The lead track, and the one the band touts as the “recommended track,” is “Hungry Like a Tiger,” which bears no resemblance whatsoever to Duran Duran’s “Hungry Like a Wolf,” although it does give rise to the question: How come bands aren’t doing spiffy remakes of Duran Duran songs? The time is right people. I can hear new versions of “Is There Something I Should Know” and “The Reflex” swirling around in the contemporary music ether, even as we here commune.

But in this instance, “Hungry Like a Tiger” sounds as if it could be a song by Stephen Malkmus and Pavement or some other band that sounds like Pavement. Vocally, Jared skims over the jumpy beat that drives the song forward, with a homely vocal over homespun lyrics- “I’m breathing good air through good lungs with a good heart beating/And a problem ain’t a problem ‘less you keep on feeding it.”

Then into the lively chorus. “Coz it’s hungry like a tiger/We’ve got the tiger by the toe.” Maybe not the best place by which to have a tiger, but one cannot be choosy in such situations. A certain precocious quality, reminiscent of the very earliest Talking Heads albums, informs this jaunty piece with a sunny buoyancy not often found in the murkey abyss of current musical expression.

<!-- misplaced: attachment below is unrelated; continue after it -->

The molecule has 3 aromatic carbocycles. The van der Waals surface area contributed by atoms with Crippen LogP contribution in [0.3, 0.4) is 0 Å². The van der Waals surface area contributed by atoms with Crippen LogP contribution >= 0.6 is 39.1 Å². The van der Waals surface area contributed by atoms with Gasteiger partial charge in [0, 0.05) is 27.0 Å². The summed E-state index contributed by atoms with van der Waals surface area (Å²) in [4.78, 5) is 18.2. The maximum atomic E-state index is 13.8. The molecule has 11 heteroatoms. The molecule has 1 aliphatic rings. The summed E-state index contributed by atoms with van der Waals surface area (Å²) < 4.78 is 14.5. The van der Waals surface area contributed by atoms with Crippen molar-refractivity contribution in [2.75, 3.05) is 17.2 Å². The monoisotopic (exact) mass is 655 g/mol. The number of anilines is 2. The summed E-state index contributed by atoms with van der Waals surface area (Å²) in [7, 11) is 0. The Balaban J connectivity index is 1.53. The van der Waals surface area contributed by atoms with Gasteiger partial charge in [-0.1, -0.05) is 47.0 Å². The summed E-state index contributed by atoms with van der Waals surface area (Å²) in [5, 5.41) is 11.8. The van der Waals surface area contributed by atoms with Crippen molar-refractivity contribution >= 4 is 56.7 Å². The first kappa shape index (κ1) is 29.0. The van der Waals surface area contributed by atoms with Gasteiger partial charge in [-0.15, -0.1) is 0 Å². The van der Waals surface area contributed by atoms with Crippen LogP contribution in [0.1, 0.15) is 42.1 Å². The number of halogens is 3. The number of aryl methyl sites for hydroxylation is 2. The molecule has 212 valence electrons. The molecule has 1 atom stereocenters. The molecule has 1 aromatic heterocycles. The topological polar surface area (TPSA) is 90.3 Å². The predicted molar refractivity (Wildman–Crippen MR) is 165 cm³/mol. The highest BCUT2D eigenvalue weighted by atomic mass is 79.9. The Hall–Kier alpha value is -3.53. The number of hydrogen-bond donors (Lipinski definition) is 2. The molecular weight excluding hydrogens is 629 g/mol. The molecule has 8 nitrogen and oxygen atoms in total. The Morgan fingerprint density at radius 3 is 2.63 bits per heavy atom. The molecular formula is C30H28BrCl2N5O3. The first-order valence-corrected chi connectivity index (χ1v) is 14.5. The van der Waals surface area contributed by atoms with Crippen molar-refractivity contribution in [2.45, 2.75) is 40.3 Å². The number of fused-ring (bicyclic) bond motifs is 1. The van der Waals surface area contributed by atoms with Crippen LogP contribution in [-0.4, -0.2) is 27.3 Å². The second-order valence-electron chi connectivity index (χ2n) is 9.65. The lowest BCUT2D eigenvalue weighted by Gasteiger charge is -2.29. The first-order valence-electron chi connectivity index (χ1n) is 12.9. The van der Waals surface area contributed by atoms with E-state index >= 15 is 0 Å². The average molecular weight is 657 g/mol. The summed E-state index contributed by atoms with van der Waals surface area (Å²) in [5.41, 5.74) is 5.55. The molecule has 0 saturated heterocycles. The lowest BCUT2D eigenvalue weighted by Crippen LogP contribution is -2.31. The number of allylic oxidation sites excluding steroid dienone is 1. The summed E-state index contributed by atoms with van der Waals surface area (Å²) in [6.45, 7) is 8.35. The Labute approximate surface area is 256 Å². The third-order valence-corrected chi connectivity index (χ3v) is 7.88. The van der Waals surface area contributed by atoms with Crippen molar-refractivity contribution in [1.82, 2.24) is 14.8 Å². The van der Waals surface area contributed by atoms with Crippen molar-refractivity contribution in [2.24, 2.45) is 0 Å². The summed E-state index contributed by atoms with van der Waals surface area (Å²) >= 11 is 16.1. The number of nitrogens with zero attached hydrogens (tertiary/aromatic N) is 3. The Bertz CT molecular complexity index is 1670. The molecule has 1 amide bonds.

For “Limber Hearts,“ Joe Bowden’s sometimes insistent drums serve as fulcrum in the balance of Spear’s jangly piano and Javier Madrigal’s sparse lead guitar majesty; with Jared’s unadorned vocals upfront and a string ensemble floating around in the background. Inexplicably, a hint of Thunderclap Newman’s late 60s hit, “Something in the Air,” wefts the warp within the melody. The likelihood that anyone in the Grown Children would have ever heard that song are vastly remote, at best. Still, these things do go around.

Adorned by Spear’s pretty harmony vox, light-handed piano phrasings and dark organ textures, “W.W.J.B.D.” is a fable about someone’s troubled experiences- with references to being away somewhere and a possible longing to be back home. This is purely speculative. None of it seems to relate to Jack Bauer. So the initials are even more of a mystery. The strings come to the forefront on this song- contributing to the plaintive wist of the arrangement.